A neural network, notes a recent media report, “creates connections on its own.”
And that reality can be fundamentally troublesome when such networks — better known in computer parlance as algorithms — are used by courts in Texas and nationally to inform judicial decisions on things like flight risk, recidivism and the appropriate sentence to hand out to an offender.
Where algorithms play a role in courts and corrections departments, notes a writer in the national publication Wired, defendants charged with crimes of every type, including white-collar criminal activity and fraud-based offenses, have every reason to be worried.
And here is why: Some algorithms are so exceptionally complex in their artificial-intelligence dimensions that users can be hard pressed if not flatly unable to describe with any clarity how or why they’re relying on the information that is being kicked out for their consideration. And, coupled with that, as Wired notes, many algorithmic processes are the intellectual property of private companies, “meaning only the owners … can see how the software makes decisions.”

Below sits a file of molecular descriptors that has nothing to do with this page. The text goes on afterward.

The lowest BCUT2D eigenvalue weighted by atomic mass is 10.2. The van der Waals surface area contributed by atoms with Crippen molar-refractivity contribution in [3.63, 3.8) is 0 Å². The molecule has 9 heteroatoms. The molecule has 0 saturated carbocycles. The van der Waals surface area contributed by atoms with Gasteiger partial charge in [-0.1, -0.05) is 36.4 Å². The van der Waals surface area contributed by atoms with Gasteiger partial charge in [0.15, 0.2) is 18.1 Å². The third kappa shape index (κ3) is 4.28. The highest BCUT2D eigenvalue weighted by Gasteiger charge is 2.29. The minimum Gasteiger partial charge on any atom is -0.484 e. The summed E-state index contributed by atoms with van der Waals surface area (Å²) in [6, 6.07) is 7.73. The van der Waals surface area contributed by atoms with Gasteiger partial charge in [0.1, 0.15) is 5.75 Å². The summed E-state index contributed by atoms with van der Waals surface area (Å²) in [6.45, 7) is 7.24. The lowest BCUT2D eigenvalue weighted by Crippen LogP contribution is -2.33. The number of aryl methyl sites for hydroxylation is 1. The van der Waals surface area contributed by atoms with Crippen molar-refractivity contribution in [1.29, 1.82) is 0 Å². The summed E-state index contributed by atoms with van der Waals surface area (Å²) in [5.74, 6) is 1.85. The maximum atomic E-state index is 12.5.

That is problematic in the extreme, states Wired, because judges should routinely be able to evaluate and vet the data they rely upon to make decisions that deeply affect the lives of criminal defendants.
“Without proper safeguards,” notes the Wired contributor, algorithms “risk eroding the rule of law and diminishing individual rights.”
Concededly, judges are obviously very busy people, with it being readily acknowledged that they need to rely upon tools that save them time and help them make informed decisions.
A “hidden decision-making process” that flatly lacks transparency, though, and can even be incomprehensible, arguably disservices every participant in the criminal justice sphere, from defendants and their counsel to law enforcement agencies, prosecutors and, indeed, judges.
Put a moratorium on the use of opaque algorithms to guide decision making in the criminal law realm, states Wired, at least until clear standards regarding their use can be articulated and better judicial oversight can be assured.
Such steps, notes the publication, “can reinforce the rule of law and protect individual rights.”
And what is more important than that in the criminal justice realm?